And no one. No one demonstrated this better than Jesus Christ Himself, who, though he did no wrong, committed no sin, and nor was there any evil found in his words and in what he taught, was condemned to die under Pontius Pilate, based on the accusations of the Pharisees and the Sanhedrin. The religious establishment in Jerusalem during the first century, marched out to Golgotha out to die on a cross. And as He hung there on that cross dying an innocent man, the only truly fully innocent man ever to live from that cross, he cried out, Father, forgive them, for they know not what they do. Jesus wasn't saying that the crowd that was there that day was unaware of the fact that an injustice was being committed. Jesus was not in any way suggesting that these individuals were innocent. What he was saying was that they needed to be forgiven by God. And one of the please have mercy he made interceding for all of humanity and for those that were gathered that day, was that they did not fully appreciate the magnitude of their sin. Jesus cries out for forgiveness, understanding that we are selves are not really capable of understanding the magnitude of our crimes, or the magnitude of the sins that we have all committed.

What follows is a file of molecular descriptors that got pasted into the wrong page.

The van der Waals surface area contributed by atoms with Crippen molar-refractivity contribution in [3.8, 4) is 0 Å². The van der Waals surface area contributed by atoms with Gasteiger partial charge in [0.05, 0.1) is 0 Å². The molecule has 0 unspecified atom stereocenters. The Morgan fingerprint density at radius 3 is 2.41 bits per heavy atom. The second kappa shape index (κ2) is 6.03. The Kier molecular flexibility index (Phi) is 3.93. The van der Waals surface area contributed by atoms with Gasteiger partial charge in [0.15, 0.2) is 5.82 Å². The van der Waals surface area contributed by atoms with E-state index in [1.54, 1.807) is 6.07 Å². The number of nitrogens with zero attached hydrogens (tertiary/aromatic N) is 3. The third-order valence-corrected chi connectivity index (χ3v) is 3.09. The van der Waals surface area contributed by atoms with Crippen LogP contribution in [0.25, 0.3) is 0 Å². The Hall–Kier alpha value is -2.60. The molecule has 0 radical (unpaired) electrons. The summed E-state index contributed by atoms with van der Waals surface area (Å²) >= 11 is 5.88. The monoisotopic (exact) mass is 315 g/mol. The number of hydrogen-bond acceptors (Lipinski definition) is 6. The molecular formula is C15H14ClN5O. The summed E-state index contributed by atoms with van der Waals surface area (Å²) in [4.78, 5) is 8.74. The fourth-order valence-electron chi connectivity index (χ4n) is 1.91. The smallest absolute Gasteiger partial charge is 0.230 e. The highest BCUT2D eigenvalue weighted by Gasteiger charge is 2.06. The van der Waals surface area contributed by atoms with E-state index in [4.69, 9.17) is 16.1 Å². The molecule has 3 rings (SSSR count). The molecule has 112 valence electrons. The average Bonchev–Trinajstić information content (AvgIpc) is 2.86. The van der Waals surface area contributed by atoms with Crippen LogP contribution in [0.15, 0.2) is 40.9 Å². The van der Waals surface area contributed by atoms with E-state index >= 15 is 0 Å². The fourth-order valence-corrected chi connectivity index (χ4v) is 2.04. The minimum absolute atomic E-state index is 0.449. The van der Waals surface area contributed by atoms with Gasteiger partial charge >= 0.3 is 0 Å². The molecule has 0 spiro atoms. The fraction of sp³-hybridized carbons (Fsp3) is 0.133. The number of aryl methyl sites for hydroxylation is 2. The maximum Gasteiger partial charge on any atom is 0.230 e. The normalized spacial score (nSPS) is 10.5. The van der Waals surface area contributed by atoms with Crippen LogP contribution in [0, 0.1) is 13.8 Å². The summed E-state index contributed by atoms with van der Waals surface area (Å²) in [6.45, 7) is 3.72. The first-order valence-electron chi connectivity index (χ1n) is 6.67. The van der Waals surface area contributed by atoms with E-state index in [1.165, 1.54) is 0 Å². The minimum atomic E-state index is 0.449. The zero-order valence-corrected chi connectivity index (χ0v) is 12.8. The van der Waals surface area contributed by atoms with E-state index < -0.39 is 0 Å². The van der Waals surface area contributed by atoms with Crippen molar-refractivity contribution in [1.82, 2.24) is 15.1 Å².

And so as we think about whether or not we can forgive those who have wronged us, it's important for us to reflect on the fact that we ourselves do not really understand the magnitude of all that we have done wrong. Jesus warns, if we do not forgive, the same measure that we use against others will be measured against us. And so, as we think about Easter, and as we think about the upcoming holiday celebration of the Atonement of Jesus Christ, we need to reflect on the fact that the only innocent man ever to live cried out from the cross Father, forgive them in my prayers, that we would be able to reach out to our digitus friends, and share with them the good news of Jesus Christ, that because of what he has done in lacrosse, we can forgive and we do not have to be the ones extracting vengeance and justice, for there is one who will do it with far greater precision, and far more holy accuracy than we could ever attempt. Thanks for listening to the observer. My name is Joshua Claycamp. And you can follow me on Twitter by going to twitter.com forward slash Joshua Claycamp. The observer is a ministry of First Baptist Church where Christians seek to discern the news differently. For more information on First Baptist Church of Kamloops just go to first Baptist Kamloops dot o RG or for more information on first Baptist classical Academy. Just go to first Baptist classical dot o RG I'll meet you again tomorrow for more of the observer.

Tags: church, god, power, forgiveness, christians, forgive, apology, pope, understand, rome, roman catholic church, apologizing, vatican, individuals, kamloops, indigenous, indigenous people, roman catholic theology, residential school system